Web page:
AR: "The way that trench warfare was organized in the First World War, each sector was very distinctive and so you wouldn't necessarily know what was happening in the sector next door to you, and you do get stories of one area of the front where they're experiencing a truce but then suddenly they get fired on by the troops in the next sector who don't realise what's happening."
For those soldiers not involved, the truce must have seemed unbelievable, and even more so for those back home. For months the media and government propaganda had shaped the perception of German soldiers as bloodthirsty enemies, baby eaters, devils, ruthless killers. But news of the remarkable Christmas truce soon spread aboard. By the end of December, letters and photos arrived home and newspapers began to publish accounts of the truce.
John Wedderburn-Mitchell: "My father was delighted to have a letter giving such a description of events and he sent it or sent them up to the Daily Telegraph. I got into frightful rocket; it showed up that it must have been me who wrote it and he mostly got hold of me gave an awful dressing down for daring to write to the press, but of course I didn't, my old man wrote to the press!"
These photographs were taken on personal cameras that some soldiers had taken with them into the trenches. Photography in the trenches was discouraged for obvious reasons, but during the Christmas Truce of 1914, soldiers on both sides of the trenches could not resist the opportunity to document such a unique event.
AR: "At the beginning of January 1915 the newspapers suddenly start printing these letters and to begin with there was a certain amount of disbelief but then over time suddenly photographs started to appear as well, and by that time the evidence was clear that this did happen it wasn't a myth, and the media at the time absolutely loved it. There were lots of discussions in the newspapers about whether this was a good thing or a bad thing and you know in a way it's a wonderful snapshot of Christmas 1914, when attitudes were still slightly naïve because the war had only really just begun. You find that in 1915 and onwards the war becomes almost a much more serious endeavour."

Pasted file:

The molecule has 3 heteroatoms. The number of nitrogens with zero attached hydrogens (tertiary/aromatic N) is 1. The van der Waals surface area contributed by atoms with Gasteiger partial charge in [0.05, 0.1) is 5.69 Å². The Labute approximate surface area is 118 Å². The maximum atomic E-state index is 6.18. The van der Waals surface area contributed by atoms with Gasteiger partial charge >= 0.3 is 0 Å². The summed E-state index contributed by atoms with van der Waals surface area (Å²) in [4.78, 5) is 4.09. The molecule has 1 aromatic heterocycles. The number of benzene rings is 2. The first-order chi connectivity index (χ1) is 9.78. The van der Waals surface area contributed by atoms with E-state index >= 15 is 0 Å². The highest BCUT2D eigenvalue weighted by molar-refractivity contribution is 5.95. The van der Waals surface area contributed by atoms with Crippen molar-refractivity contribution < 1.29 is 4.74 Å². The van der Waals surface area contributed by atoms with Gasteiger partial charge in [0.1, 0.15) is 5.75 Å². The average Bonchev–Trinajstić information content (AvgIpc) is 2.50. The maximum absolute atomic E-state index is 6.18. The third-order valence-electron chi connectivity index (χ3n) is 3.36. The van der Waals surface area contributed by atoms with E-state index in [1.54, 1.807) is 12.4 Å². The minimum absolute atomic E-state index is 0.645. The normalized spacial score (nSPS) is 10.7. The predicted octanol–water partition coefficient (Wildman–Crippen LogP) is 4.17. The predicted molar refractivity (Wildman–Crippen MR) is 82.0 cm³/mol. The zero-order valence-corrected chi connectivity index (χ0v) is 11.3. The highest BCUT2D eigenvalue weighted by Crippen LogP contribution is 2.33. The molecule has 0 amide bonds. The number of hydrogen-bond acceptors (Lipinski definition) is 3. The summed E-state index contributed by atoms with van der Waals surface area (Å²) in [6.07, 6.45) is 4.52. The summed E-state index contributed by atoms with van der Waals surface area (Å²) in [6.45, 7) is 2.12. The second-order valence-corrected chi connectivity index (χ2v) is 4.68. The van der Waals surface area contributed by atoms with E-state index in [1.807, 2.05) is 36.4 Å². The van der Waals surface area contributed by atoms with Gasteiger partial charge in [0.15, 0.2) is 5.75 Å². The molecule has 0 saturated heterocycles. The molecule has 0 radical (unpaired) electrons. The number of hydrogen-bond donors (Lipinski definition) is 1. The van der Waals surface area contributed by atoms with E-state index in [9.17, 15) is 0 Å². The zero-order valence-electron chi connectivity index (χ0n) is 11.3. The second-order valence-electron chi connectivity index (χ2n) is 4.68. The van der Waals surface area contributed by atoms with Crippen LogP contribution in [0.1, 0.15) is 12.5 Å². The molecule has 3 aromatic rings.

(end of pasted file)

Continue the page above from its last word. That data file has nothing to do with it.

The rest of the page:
The Christmas truce would come to be remembered as something of a blip in the regular conduct of the war. It conflicted with the patriotic aggression required by both sides. It also served to highlight the great contrast between war and religion: how can you fight a war
of aggression while also celebrating Christmas, the traditional time for peace and goodwill? For those reasons the Christmas truce was increasingly seen as unimportant and awkward to fit into the standard narrative of the First World War.